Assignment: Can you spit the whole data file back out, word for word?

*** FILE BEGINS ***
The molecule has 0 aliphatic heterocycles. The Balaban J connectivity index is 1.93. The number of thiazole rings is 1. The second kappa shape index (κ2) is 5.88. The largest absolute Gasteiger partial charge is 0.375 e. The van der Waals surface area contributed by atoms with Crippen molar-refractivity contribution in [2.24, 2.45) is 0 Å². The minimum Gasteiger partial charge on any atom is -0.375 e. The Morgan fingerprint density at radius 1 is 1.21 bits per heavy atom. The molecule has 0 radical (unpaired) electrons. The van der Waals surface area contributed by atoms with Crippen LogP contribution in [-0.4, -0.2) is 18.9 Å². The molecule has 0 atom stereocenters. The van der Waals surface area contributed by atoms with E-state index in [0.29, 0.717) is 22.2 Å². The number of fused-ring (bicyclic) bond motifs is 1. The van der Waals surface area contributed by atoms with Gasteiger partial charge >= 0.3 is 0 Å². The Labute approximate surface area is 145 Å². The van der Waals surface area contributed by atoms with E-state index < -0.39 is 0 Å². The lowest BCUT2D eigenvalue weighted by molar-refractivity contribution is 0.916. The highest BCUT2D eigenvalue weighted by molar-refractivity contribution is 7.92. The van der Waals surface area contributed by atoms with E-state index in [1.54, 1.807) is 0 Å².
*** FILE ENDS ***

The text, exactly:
The molecule has 0 aliphatic heterocycles. The Balaban J connectivity index is 1.93. The number of thiazole rings is 1. The second kappa shape index (κ2) is 5.88. The largest absolute Gasteiger partial charge is 0.375 e. The van der Waals surface area contributed by atoms with Crippen molar-refractivity contribution in [2.24, 2.45) is 0 Å². The minimum Gasteiger partial charge on any atom is -0.375 e. The Morgan fingerprint density at radius 1 is 1.21 bits per heavy atom. The molecule has 0 radical (unpaired) electrons. The van der Waals surface area contributed by atoms with Crippen LogP contribution in [-0.4, -0.2) is 18.9 Å². The molecule has 0 atom stereocenters. The van der Waals surface area contributed by atoms with E-state index in [0.29, 0.717) is 22.2 Å². The number of fused-ring (bicyclic) bond motifs is 1. The van der Waals surface area contributed by atoms with Gasteiger partial charge >= 0.3 is 0 Å². The Labute approximate surface area is 145 Å². The van der Waals surface area contributed by atoms with E-state index < -0.39 is 0 Å². The lowest BCUT2D eigenvalue weighted by molar-refractivity contribution is 0.916. The highest BCUT2D eigenvalue weighted by molar-refractivity contribution is 7.92. The van der Waals surface area contributed by atoms with E-state index in [1.54, 1.807) is 0 Å².